6-point checklist for creating online visuals

In this era of the short attention span, visual elements are vital to online branding and communication overall. Try these approaches to help yours grab your audience’s attention.

Want your small business to have an edge over the competition? Learn how to make the best visuals.

For starters, visuals boost retention rates by 42 percent, so if you want your brand to be remembered on social media, use images—but not just any images.

Your fans have short attention spans, less than 10 seconds. Use images and graphics that grab your fans’ attention and make them remember and want to interact with your brand.

Read on for six tips to keep in mind when creating engaging social media graphics:

1. Use white space.

Sounds simple enough—it’s the blank space of an image, ad, infographic, etc.—but what is too much or too little? Too little, and your visual could overwhelm the viewer. Too much, and it’s boring.

Make sure you have a good balance without trapping too much white space. Cleaner, simpler visuals tend to have more white space.

2. Don’t go overboard with color.

As a rule, try not to use more than three colors on your graphics. Use saturation tools to get different shades, and look at a color wheel when making visuals. A color scheme can be based off analogous colors, i.e., any three colors that are continguous on the color wheel.

Another option is to use complementary colors—those directly opposite each other on the color wheel—to create a visual with high contrasts. Use your best judgement, because if it looks overwhelming to you, it probably would be for your audience.

3. Reference the rule of thirds.

Imagine your visuals are sectioned into thirds, both vertically and horizontally. This is especially important when you have figures in your visuals.

The figure should be placed in one of the four intersecting points on these virtual lines rather than in the center, because it flows better with the natural process of viewing an image.

4. Remember the hierarchy of type.

Whenever you’re considering type size, remember that the bigger the text is, the more someone is going to pay attention to it.

Think of any poster you’ve ever seen. The small “fine print” is the least read (hence why it often includes the limitations or something the creator would rather you not read too carefully).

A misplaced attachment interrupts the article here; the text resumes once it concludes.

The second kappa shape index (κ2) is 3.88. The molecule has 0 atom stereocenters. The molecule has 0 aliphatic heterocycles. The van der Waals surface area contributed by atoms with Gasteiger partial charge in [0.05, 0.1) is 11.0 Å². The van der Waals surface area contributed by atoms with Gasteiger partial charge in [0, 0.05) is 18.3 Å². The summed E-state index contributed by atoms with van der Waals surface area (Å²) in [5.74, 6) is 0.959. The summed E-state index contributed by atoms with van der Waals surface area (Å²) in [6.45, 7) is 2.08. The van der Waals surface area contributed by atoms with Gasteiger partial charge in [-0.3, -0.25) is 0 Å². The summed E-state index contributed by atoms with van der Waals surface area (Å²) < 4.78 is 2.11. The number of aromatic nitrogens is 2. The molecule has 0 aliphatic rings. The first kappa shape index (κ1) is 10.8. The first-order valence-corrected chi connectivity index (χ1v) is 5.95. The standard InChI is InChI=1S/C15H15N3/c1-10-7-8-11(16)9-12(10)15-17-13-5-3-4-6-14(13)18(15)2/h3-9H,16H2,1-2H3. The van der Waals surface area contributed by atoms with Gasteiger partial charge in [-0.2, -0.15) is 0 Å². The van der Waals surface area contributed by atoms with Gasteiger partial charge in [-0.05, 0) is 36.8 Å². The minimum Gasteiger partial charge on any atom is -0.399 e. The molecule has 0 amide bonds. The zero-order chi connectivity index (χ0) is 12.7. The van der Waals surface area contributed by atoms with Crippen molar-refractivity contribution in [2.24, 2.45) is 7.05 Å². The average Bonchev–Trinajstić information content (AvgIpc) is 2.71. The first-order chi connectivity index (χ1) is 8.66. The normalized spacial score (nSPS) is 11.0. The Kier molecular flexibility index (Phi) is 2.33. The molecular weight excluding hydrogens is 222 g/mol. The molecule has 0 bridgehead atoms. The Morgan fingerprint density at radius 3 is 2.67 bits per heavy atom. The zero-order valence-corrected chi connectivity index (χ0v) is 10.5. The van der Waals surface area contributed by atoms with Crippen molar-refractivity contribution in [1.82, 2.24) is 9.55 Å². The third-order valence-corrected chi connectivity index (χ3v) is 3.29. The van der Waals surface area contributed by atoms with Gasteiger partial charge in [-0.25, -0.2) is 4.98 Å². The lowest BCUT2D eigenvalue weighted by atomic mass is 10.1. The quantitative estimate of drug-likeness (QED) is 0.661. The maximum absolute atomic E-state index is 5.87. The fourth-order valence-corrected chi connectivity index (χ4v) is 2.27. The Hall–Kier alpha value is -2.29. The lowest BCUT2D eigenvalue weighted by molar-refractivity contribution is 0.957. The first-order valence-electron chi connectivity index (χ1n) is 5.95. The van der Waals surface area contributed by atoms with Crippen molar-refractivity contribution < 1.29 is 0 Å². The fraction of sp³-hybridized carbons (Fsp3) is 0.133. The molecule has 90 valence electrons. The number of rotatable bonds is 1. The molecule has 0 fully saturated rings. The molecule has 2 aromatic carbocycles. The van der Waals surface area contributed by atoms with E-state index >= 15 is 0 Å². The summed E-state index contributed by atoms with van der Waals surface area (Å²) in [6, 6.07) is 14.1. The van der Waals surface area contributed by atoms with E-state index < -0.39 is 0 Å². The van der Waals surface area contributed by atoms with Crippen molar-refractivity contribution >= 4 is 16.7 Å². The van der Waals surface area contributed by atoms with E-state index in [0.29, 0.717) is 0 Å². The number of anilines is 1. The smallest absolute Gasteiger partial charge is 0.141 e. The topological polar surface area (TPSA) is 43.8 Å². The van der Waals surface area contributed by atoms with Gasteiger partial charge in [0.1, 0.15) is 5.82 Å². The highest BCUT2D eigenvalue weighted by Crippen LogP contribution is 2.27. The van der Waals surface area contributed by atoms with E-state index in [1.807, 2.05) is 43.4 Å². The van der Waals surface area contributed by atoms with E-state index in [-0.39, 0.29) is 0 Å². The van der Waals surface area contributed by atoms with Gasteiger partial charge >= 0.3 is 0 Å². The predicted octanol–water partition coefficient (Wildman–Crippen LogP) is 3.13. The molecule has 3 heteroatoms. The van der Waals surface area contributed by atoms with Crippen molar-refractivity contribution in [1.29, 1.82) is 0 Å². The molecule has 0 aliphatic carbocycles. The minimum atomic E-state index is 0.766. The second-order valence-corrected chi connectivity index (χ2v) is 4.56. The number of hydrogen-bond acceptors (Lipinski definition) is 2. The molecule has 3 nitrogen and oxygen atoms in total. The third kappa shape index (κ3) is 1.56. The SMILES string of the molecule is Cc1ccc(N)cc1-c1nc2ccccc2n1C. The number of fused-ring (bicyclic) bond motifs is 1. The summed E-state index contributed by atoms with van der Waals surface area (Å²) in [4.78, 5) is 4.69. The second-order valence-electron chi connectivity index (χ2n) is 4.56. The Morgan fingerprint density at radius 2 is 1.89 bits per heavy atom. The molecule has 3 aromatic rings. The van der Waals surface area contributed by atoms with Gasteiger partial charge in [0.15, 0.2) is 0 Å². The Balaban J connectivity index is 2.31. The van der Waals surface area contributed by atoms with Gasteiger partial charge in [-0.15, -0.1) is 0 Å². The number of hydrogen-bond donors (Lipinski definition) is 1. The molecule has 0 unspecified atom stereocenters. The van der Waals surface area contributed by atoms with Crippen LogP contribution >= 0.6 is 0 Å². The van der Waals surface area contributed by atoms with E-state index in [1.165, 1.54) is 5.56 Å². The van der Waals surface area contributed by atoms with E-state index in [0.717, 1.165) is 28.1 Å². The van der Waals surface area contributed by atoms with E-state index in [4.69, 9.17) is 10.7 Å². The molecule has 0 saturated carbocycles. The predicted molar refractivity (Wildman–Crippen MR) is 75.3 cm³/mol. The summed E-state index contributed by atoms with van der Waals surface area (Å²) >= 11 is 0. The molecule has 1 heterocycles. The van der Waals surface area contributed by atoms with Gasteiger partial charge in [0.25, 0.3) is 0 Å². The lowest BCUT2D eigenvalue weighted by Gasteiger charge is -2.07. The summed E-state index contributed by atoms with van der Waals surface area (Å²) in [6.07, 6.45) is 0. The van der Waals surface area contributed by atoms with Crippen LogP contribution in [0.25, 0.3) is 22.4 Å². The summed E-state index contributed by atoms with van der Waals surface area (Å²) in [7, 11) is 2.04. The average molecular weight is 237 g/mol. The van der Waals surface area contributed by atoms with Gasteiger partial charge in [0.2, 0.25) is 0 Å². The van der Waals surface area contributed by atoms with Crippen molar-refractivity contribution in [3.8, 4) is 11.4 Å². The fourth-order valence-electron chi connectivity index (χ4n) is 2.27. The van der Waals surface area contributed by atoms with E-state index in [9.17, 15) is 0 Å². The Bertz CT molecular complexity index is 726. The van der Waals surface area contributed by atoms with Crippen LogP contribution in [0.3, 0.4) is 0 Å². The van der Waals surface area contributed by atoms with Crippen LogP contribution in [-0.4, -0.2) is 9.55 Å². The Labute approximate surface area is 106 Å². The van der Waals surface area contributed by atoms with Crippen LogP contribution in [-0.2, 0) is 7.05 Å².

We’re not suggesting you pull the wool over your audience members’ eyes, but instead make sure the most important messaging is in the largest font—which does not have to be at the top of your visual content.

5. Think about fonts.

Readability on a computer or mobile phone is different from that on a book or piece of paper. That’s why you should use more sans serif fonts (those that don’t have the little feet) as opposed to serif fonts. Think Arial rather than Times New Roman.

If your text is less taxing on the eyes, it’s more likely to be read.

6. High-quality images are best.

Aesthetic is the most important quality of a visual. If your visuals include blurry or highly pixelated images, it will be noticeable—and not in a good way. It’s better to have high resolution images, especially when you’re stripping, cutting or resizing an image into a graphic.

Good-quality images can be hard to find if you don’t have a photographer on hand (and you don’t want to break copyright laws), so stock images are your friends. There are many free stock photo sites that have license-free images or merely require attribution.

If you read this whole article without getting distracted (as the Internet age has made us prone to do), you’re ready to create your own visual masterpieces.

Remember, these are merely guidelines-and I’ve never met a rule I didn’t want to break-so don’t be afraid to experiment.

Sabrina Turman is a digital content strategist at Social Media Beast, where a version of this article originally appeared. She graduated from Loyola University Chicago in 2014 with a BA in advertising and public relations. When she isn’t busting out beastly content, she’s online shoe shopping and watching Netflix.


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